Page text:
Science must focus on the facts at hand which have been generated by well designed and conducted research studies. It becomes the only truth in a marketing environment of consumer confusion and misconceptions, as well as false and misleading promotion and advertising. The key to success for dairy is to be truthful to the consumers. We should be saying, “Buy our products; they’re great; you’ll love them; and they’re good for you”, instead of “Buy our products because they won’t kill you and your children, and our farming methods won’t trash the planet like those other guys” (2)!
1. AgSource. 2007. Unpublished testing data analyis.
2. Avery, A. 2006. The Truth About Organic Foods. Henderson Communications LLC, Chesterfield, MO.
3. Bani, P and A S Sandrucci. 2003. Yield and quality of milk produced according to the organic standards. Scienza e Tecnica Lattiero Casearia 54(4):267-286.
4. Bennedsgaard, T W, et al. 2006. Resistance to penicillin of Staphylococcus aureus isolates from cows with high somatic cell counts in organic and conventional dairy herds in Denmark. Acta Veterinaria Scandinavica 48:24.
5. Boer, I J M de. 2003. Environmental impact assessment of conventional and organic milk production. Livestock Production Science 80(1/2):69-77.
6. Brady, D. 2006. Online extra: Why the stink over China’s organic food? BusinessWeek Online October 16.
7. Collins, K. 2007. Organic milk: What you get for the money. Health MSN Website.
8. Das, A. 2007. Organic milk seen flooding the market. National Milk Producers Federation Dairy Industry News Alert, May 14.
9. Ellis, K. 2006. Studies of the composition of milk produced on organic and conventional dairy farms. Organic Studies Centre Technical Bulletin Issue 8.
10. Ellis, K A, et al. 2006. Comparing the fatty acid composition of organic and conventional milk. J Dairy Sci. 89:1938-1950.
11. Ghidini, S, et al. 2005. Comparison of contaminant and residue levels in organic and conventional milk and meat products from Northern Italy. Food Additives and Contaminants 22(1):9-14.
12. Gogoi, P. 2007. How organic are Wal-Mart ‘organics’? BusinessWeek, January 19.
13. Hardeng, F and V L Edge. 2001. Mastitis, ketosis and milk fever in 31 organic and 93 conventional Norwegian dairy herds. J Dairy Science 84:2673-2679.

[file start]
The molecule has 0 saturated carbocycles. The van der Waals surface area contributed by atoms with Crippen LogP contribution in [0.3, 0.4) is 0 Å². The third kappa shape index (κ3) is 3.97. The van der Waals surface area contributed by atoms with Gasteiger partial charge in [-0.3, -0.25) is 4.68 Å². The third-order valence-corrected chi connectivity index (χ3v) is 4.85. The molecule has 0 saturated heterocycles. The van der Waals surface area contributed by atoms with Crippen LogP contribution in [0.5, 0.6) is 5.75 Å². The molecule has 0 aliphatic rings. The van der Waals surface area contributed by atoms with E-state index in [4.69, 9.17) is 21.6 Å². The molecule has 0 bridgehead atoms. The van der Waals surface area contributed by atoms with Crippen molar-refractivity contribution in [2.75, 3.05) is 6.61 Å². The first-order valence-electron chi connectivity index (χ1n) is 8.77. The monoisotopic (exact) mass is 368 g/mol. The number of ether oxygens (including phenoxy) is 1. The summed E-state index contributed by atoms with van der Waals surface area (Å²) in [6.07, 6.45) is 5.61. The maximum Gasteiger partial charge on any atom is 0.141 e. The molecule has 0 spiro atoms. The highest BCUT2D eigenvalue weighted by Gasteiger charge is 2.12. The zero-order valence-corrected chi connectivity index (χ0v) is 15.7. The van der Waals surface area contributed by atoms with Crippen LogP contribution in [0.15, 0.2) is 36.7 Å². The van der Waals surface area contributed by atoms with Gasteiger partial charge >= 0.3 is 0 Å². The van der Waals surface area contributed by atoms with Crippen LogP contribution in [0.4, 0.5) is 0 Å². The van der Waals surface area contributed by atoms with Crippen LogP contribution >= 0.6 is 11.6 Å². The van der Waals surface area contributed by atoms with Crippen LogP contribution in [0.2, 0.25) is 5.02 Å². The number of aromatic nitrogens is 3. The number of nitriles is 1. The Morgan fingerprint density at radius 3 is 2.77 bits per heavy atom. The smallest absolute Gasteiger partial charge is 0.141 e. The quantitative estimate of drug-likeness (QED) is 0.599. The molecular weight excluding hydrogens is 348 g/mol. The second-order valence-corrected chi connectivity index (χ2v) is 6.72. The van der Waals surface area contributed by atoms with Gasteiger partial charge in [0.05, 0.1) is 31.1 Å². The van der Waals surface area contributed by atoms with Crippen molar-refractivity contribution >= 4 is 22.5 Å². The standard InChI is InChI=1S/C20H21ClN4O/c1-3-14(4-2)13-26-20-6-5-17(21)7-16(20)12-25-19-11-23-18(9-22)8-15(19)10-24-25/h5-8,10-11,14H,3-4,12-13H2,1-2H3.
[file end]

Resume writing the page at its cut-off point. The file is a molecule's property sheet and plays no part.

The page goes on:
14. Mukherjee, A, et al. 2004. Preharvest evaluation of coliforms, Escherichia coli, Salmonella, and E coli O157:H7 in organic and conventional produce grown by Minnesota farmers. J Food Prot 67:894-900.
15. Organic Valley Website. http://organicvalley.coop.
16. Ray, K A, et al. 2006. Antimicrobial susceptibility of Salmonella from organic and conventional dairy farms. J Dairy Sci. 89:2038-2050.
17. Roesch, M, et al. 2006. Comparison of antibiotic resistance of udder pathogens in dairy cows kept on organic and conventional farms. J Dairy Sci. 89:989-997.
18. Sato, K, et al. 2004. Comparison of prevalence and antimicrobial susceptibilities of Campylobacter sp. isolates from organic and conventional dairy herds in Wisconsin. Appl. Environ. Microbiol. 70:1442-1447.
19. Sieman, G. 2006. Organic Valley presentation.
20. Stewart, K L. 2007. Is the organic milk glass half full or half empty? NutraUSAIngredients.com, January 30.
21. USDA. 2006. Pesticide Data Program – Annual summary calendar year 2004. February.
22. Vallone, L, et al. 2006. Aflatoxins in organic milk and dairy products. Veterinary Research Communications 30(Suppl 1):369-370.
23. Winter, C K. 1999. Pesticides and human health: the influence of pesticides on levels of naturally-occurring plant and fungal toxins. Pesticides: Managing risks and minimizing benefits. American Chemical Society symposium series 734, Am Chem Soc 165-173.
24. Winter, C K and S F Davis. 2006. Scientific status summary – Organic foods. J Food Sci 71(9):R117-R124.
25. Woese, K, et al. 1997. A comparison of organically and conventionally grown foods – results of a review of the relevant literature. J Sci Food Agric 74:281-293.
26. Wright, L. 2007. Cabot to relaunch organic Cheddar. National Milk Producers Federation Dairy Industry News Alert, April 13.
27. Zhao, X, et al. 2007. Consumer sensory analysis of organically and conventionally grown vegetables. J Food Sci 72(2):587-591.